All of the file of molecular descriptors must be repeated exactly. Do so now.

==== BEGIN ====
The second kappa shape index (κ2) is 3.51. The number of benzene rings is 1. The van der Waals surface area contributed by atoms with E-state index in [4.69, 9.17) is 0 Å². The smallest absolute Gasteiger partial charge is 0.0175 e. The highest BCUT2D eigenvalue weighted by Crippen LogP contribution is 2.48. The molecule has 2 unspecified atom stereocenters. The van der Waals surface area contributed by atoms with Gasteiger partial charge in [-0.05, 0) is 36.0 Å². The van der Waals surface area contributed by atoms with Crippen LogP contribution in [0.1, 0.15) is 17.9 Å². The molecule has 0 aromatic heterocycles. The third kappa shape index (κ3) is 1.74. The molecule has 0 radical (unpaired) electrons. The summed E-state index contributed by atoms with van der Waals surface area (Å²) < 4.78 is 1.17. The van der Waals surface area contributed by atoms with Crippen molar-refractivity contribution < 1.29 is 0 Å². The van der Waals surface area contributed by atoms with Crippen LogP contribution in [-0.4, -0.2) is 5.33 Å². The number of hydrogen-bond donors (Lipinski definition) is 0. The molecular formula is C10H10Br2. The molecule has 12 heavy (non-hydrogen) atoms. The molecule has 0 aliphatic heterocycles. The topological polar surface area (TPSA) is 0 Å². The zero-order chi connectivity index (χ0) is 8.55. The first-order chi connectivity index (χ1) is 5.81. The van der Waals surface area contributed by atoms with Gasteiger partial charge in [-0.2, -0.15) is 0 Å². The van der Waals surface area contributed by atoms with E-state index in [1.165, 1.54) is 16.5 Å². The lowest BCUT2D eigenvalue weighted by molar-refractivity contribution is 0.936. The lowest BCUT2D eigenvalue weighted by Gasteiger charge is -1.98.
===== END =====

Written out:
The second kappa shape index (κ2) is 3.51. The number of benzene rings is 1. The van der Waals surface area contributed by atoms with E-state index in [4.69, 9.17) is 0 Å². The smallest absolute Gasteiger partial charge is 0.0175 e. The highest BCUT2D eigenvalue weighted by Crippen LogP contribution is 2.48. The molecule has 2 unspecified atom stereocenters. The van der Waals surface area contributed by atoms with Gasteiger partial charge in [-0.05, 0) is 36.0 Å². The van der Waals surface area contributed by atoms with Crippen LogP contribution in [0.1, 0.15) is 17.9 Å². The molecule has 0 aromatic heterocycles. The third kappa shape index (κ3) is 1.74. The molecule has 0 radical (unpaired) electrons. The summed E-state index contributed by atoms with van der Waals surface area (Å²) < 4.78 is 1.17. The van der Waals surface area contributed by atoms with Crippen molar-refractivity contribution < 1.29 is 0 Å². The van der Waals surface area contributed by atoms with Crippen LogP contribution in [-0.4, -0.2) is 5.33 Å². The number of hydrogen-bond donors (Lipinski definition) is 0. The molecular formula is C10H10Br2. The molecule has 12 heavy (non-hydrogen) atoms. The molecule has 0 aliphatic heterocycles. The topological polar surface area (TPSA) is 0 Å². The zero-order chi connectivity index (χ0) is 8.55. The first-order chi connectivity index (χ1) is 5.81. The van der Waals surface area contributed by atoms with Gasteiger partial charge in [-0.2, -0.15) is 0 Å². The van der Waals surface area contributed by atoms with E-state index in [1.165, 1.54) is 16.5 Å². The lowest BCUT2D eigenvalue weighted by molar-refractivity contribution is 0.936. The lowest BCUT2D eigenvalue weighted by Gasteiger charge is -1.98.